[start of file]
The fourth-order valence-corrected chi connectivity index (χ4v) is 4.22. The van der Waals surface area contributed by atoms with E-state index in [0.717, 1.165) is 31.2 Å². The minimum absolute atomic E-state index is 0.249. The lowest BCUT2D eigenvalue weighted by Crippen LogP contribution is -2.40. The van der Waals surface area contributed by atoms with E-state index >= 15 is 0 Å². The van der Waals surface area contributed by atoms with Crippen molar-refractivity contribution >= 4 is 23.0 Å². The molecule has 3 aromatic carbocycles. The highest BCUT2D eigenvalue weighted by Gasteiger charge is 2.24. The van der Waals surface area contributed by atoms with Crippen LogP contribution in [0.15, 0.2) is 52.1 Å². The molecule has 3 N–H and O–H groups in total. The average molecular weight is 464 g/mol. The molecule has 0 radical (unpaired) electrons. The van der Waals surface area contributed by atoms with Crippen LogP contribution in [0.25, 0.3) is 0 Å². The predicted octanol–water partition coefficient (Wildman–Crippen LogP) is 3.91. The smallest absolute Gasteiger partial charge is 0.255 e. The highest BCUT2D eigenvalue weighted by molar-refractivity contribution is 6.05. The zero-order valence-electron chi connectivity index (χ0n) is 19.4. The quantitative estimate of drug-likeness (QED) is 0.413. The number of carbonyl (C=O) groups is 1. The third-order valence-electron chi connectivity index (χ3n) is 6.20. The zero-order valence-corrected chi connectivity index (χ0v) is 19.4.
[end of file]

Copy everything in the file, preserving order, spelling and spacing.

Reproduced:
The fourth-order valence-corrected chi connectivity index (χ4v) is 4.22. The van der Waals surface area contributed by atoms with E-state index in [0.717, 1.165) is 31.2 Å². The minimum absolute atomic E-state index is 0.249. The lowest BCUT2D eigenvalue weighted by Crippen LogP contribution is -2.40. The van der Waals surface area contributed by atoms with E-state index >= 15 is 0 Å². The van der Waals surface area contributed by atoms with Crippen molar-refractivity contribution >= 4 is 23.0 Å². The molecule has 3 aromatic carbocycles. The highest BCUT2D eigenvalue weighted by Gasteiger charge is 2.24. The van der Waals surface area contributed by atoms with Crippen LogP contribution in [0.15, 0.2) is 52.1 Å². The molecule has 3 N–H and O–H groups in total. The average molecular weight is 464 g/mol. The molecule has 0 radical (unpaired) electrons. The van der Waals surface area contributed by atoms with Crippen LogP contribution in [0.25, 0.3) is 0 Å². The predicted octanol–water partition coefficient (Wildman–Crippen LogP) is 3.91. The smallest absolute Gasteiger partial charge is 0.255 e. The highest BCUT2D eigenvalue weighted by molar-refractivity contribution is 6.05. The zero-order valence-electron chi connectivity index (χ0n) is 19.4. The quantitative estimate of drug-likeness (QED) is 0.413. The number of carbonyl (C=O) groups is 1. The third-order valence-electron chi connectivity index (χ3n) is 6.20. The zero-order valence-corrected chi connectivity index (χ0v) is 19.4.